Merit pay fails a test

Is merit pay a flop? Project on Incentives in Teaching (POINT) offered big bonuses to Nashville math teachers in grades 5-8 for raising students’ test scores. Fifth graders improved in the second and third years, but there was no lasting improvement in student performance, concluded researchers at Vanderbilt’s National Center on Performance Incentives.

The study used a control group and calculated students’ progress using value-added measures. There was heavy attrition as teachers were reassigned or left the district.

In surveys of participants, 80 percent said they didn’t change their teaching in hopes of earning a bonus, according to the Hechinger Report. Teachers’ students had to hit the 95th percentile to earn a $15,000 bonus, the 90th percentile for $10,000 and the 80th for a $5,000 reward. Many teachers just missed the cut-off.

The fact that many fifth-grade teachers teach multiple subjects to the same students may have been a reason for the positive impact of merit pay found in fifth grade, according to the study’s authors. But “the effect did not last. By the end of 6th grade it did not matter whether a student’s 5th grade math teacher had been in the treatment or control group,” the study said.

While “bonus pay alone” didn’t improve student outcomes, “more nuanced” compensation ideas should be tested, said Matthew Springer, executive director of the National Center on Performance Incentives.

Merit pay opponents say the study proves merit pay is worthless. Others claim the real issue is not whether bonuses motivate teachers to work harder.

Under Arne Duncan, the Education Department is pushing performance pay, writes Stephen Sawchuk on Teacher Beat. New grantees will be announced this month “under a federal program designed to seed merit-pay programs for teachers and principals.”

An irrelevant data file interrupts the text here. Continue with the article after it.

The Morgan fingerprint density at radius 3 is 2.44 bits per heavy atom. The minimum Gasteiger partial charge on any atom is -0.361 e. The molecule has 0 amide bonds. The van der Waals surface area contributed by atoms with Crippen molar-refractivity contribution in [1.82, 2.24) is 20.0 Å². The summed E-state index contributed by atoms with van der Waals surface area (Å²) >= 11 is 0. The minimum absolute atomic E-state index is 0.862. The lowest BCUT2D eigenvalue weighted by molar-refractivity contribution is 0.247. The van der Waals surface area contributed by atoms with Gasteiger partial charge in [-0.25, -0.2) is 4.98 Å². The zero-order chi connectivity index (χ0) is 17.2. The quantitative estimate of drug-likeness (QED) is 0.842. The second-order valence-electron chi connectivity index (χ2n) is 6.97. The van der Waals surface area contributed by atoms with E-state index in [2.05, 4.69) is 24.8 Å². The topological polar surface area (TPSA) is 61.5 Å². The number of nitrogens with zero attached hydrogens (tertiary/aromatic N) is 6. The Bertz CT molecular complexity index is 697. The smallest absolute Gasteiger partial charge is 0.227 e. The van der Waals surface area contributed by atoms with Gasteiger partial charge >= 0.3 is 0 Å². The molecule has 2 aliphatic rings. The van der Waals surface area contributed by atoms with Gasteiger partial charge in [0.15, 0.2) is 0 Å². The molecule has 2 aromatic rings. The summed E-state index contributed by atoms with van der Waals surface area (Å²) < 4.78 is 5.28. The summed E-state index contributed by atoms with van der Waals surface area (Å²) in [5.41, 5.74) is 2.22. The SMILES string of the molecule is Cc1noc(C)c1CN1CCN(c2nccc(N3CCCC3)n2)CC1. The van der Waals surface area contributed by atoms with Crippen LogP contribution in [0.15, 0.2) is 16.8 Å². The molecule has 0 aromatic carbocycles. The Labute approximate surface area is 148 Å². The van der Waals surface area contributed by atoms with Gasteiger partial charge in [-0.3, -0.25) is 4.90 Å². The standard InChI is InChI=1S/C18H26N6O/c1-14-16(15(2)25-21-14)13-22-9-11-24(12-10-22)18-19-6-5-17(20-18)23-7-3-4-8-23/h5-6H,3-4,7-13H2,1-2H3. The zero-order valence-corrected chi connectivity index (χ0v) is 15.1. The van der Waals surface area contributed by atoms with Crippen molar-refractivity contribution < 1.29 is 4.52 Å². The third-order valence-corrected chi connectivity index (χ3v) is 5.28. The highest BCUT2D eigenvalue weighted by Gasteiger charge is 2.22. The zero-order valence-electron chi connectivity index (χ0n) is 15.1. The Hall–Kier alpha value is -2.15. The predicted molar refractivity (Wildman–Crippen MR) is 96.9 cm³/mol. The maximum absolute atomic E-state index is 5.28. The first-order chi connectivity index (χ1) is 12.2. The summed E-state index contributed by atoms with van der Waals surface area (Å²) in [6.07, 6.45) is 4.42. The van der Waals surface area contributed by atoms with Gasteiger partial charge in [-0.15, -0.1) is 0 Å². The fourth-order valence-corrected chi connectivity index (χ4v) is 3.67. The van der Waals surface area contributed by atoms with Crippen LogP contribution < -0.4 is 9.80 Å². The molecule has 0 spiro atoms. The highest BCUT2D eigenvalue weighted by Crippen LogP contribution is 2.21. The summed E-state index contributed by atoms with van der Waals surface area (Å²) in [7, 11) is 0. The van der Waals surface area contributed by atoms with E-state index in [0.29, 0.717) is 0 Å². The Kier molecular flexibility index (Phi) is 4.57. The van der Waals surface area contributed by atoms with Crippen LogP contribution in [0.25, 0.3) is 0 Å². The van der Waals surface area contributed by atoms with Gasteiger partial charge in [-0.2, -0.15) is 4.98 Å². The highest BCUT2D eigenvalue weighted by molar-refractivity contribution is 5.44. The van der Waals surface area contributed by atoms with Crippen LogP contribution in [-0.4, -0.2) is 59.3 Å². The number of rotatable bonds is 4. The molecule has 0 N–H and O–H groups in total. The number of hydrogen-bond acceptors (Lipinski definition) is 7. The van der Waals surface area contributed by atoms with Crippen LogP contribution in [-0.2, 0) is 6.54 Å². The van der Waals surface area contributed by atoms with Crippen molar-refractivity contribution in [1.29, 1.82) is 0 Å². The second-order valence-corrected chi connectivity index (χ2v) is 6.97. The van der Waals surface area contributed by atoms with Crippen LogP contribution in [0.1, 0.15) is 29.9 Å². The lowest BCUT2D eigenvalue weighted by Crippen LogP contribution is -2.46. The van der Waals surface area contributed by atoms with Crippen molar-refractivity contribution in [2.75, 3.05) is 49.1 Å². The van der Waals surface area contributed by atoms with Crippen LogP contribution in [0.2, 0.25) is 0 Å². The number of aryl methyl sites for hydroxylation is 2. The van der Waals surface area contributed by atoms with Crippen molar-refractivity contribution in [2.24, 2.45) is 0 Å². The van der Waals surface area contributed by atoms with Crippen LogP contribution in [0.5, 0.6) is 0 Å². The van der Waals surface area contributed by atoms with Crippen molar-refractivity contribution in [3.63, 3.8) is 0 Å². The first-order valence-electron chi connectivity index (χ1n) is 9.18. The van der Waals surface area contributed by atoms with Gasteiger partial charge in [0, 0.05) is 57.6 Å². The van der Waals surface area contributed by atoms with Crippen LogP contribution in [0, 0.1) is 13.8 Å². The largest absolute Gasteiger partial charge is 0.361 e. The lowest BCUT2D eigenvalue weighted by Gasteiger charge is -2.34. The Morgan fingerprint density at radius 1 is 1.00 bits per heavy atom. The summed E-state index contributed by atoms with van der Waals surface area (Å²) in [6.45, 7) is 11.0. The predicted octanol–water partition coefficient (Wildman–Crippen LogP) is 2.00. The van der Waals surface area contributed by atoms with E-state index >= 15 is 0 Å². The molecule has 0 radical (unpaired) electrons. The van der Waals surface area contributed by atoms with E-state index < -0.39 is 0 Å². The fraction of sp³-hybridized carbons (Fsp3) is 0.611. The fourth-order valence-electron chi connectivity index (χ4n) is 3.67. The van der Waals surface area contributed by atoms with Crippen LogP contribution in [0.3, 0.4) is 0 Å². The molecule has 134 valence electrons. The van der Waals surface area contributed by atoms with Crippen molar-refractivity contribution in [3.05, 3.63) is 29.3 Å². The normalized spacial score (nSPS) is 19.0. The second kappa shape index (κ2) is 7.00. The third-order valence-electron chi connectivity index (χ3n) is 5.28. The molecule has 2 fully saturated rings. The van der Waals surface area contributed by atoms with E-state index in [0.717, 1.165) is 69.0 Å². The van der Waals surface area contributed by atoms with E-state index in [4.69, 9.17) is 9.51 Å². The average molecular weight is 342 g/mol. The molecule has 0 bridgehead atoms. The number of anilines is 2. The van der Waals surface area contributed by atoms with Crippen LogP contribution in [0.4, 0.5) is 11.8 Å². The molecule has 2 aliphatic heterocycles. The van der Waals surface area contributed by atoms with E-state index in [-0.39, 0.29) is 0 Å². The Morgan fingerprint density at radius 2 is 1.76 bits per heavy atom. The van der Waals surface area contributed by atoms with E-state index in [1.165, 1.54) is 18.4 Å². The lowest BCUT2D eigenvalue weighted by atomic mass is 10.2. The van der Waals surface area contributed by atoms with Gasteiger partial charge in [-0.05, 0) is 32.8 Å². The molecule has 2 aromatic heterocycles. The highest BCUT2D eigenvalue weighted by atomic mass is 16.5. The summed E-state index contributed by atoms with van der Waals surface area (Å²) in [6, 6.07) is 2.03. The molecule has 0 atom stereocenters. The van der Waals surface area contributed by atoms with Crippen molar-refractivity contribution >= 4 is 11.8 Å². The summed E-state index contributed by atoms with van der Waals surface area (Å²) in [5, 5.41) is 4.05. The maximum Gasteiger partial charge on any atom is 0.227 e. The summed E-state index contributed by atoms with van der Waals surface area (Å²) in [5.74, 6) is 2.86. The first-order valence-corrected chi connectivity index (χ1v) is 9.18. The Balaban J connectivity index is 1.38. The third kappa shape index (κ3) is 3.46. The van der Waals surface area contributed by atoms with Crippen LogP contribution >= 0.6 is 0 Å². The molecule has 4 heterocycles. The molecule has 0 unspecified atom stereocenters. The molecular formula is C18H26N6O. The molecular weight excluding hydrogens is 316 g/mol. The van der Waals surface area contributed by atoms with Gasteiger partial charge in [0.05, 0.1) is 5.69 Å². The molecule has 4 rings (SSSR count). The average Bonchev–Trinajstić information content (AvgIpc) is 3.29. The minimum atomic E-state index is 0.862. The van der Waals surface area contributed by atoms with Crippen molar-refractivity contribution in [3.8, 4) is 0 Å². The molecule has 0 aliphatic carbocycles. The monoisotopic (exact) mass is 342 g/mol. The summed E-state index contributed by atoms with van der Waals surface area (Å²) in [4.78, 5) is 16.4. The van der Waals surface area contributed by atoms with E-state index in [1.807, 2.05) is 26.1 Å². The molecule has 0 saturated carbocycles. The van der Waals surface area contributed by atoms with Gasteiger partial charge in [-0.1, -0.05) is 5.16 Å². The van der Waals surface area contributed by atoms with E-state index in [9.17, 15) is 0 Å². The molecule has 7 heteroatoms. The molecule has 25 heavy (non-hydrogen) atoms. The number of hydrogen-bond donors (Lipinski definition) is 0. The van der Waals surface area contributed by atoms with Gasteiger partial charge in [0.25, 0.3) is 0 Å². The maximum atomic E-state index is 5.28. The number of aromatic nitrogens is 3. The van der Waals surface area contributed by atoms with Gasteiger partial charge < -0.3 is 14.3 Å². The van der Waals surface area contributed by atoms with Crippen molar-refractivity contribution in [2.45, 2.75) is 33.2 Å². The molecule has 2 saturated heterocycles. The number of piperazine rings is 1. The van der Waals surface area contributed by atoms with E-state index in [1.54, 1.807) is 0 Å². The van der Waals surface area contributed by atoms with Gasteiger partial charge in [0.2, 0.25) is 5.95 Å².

“While this is a good study, it only looked at the narrow question of whether more pay motivates teachers to try harder,” a spokeswoman for the U.S. Department of Education said in an e-mail. “What we are trying to do is change the culture of teaching by giving all educators the feedback they need to get better while rewarding and incentivizing the best to teach in high need schools and hard-to-staff subjects.”

Before the results were out, Rick Hess wrote that it would tell us nothing because it looked only at whether teachers will work “harder” for money, like rats trying to earn extra food pellets. “Serious people” hope that “rethinking teacher pay can help us reshape the profession to make it more attractive to talented candidates, more adept at using specialization, more rewarding for accomplished professionals, and a better fit for the twenty-first century labor force.” The study asked the wrong question, he concludes.

Eduwonk agrees that merit pay is a way to improve the teaching force of the future, not a way to make teachers work harder or better.

It sends a signal that in this field, performance and excellence matters.  Right now the signal is that everyone gets treated alike, as widgets, regardless of how well or how poorly you do your job.

A “surprising number of people are saying this somehow settles the debate about performance pay,” Eduwonk also notes.  “And funny, they don’t say that about single studies that don’t confirm their views.”